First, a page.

Lending a helping hand to your tall perennials, too

“He stands erect by bending over the fallen. He rises by lifting others.” – Robert Green Ingersoll, noted agnostic and politician (1833–1899)

In Sunday’s column (July 15, 2018), I wrote about the merits of staking vegetable plants: to prevent misshapen plants and broken stems, to reduce exposure to disease from the foliage or fruit touching the soil, to keep the plant from sprawling and crowding out other

Staked tomatillos (Physalis philadelphica) in my vegetable garden

plants in the garden, and to save space by growing plants vertically.

Providing support is also important for ornamental gardens, preferably before our flowers have reached the point of falling over (surely a worthy goal to strive for!). There are many ways to stake plants, but I like to be as unobtrusive as possible by using bamboo stakes cut about five inches below the top of a mature plant and securing the flower stalks with soft, non-wire ties such as string or hook and loop tape – even old t-shirts or nylon knee-highs!

The key to effective staking is to have enough stakes and ties available, and to take the time to do the job right. I have been guilty of gathering a bunch of drooping flowerstalks and tying them all together – I call this the “bouquet in the garden” effect. Staking will look more natural if individual or small numbers of stalks are tied to the stakes Be sure to provide a bit of slack for natural movement, and tie the ends to the stake rather than the plant.

Louise Westrand emailed me about staking and offered some useful advice:“Regarding cage supports, you are generally right about them; however, I find them useful even in winter. I use them to mark the spot of a dormant perennial that I do not want to stab with a shovel thinking the spot could be planted. Also, I had a tiny seedling Quercus breweriana that I did not want to trample. I left a cage over it for several years until it was tall enough to be seen by me. Sometimes I leave it over a peony that is in a spot that usually does not have a peony. Admittedly, they look out of place, but they are sparing me from destroying a plant that I really want to keep.”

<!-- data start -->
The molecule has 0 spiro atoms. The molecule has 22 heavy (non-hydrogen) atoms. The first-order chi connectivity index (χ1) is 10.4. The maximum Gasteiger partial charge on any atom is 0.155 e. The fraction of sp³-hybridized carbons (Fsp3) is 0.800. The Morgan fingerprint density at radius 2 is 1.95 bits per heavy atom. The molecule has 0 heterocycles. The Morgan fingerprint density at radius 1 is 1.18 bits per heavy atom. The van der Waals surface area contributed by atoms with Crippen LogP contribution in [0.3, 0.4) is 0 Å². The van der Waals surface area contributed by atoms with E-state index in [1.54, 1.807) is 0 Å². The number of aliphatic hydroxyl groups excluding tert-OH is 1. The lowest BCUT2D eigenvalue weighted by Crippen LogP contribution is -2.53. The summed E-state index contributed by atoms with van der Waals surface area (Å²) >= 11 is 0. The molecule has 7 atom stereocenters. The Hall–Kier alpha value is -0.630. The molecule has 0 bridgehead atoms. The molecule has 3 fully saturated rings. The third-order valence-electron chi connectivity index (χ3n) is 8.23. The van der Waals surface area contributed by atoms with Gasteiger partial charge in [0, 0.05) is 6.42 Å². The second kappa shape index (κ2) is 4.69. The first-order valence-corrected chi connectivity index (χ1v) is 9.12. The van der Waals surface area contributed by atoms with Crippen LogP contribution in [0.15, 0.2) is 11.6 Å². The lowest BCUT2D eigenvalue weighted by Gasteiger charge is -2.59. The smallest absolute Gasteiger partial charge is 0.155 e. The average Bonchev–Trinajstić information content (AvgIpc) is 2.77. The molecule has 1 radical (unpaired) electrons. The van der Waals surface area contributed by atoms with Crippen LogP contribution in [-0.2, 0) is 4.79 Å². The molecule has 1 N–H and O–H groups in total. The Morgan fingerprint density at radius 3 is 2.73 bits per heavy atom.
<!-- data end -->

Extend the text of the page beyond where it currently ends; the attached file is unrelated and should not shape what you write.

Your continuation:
Louise asked me for a garden-related quote by Mark Twain, and I sent her this one: “The secret to getting ahead is getting started.” Twain’s advise is perfect for our garden staking tasks!
Here are some of the flowers in my garden that need a little support from me, as well as a few tall plants with sturdy stems that don’t require staking:

My sea holly ( Eryngium maritimum) needs staking. I love the vibrant blue color!

Crimson double hollyhocks (Alcea) have to reach for the sunlight so they've grown more than 6 feet tall and need to be staked. The double hollyhocks are beutiful, but they are confusing to bees.

My sea holly (Eryngium maritimum) is more than 3 feet tall and top heavy.

My single pink hollyhocks (Alcea) are bumblebee magnets. Their stalks are sturdier than the crimson variety so I have not staked them.

Sweet pea flowers (Lathyrus odorata) are trellised a bit fancier at The Bard's Garden at Hanley Farm.

My purple coneflower (Echinacea purpurea) have thick, sturdy stems and don't require staking.

We all have them - plants that we grew from seed but we can't remember what they are! Here's one in my garden - I think it's a kind of daylily? This plant grows about four feet tall and needs to be staked every year.

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  • About the Author

    Rhonda Nowak

    Rhonda Nowak is a Rogue Valley gardener, writer and teacher. With more than 25 years of gardening experience and a Ph.D. in literature and language arts education, she combines a love for plants, poetry, and prose in her Literary Gardener blog. ... Full Profile
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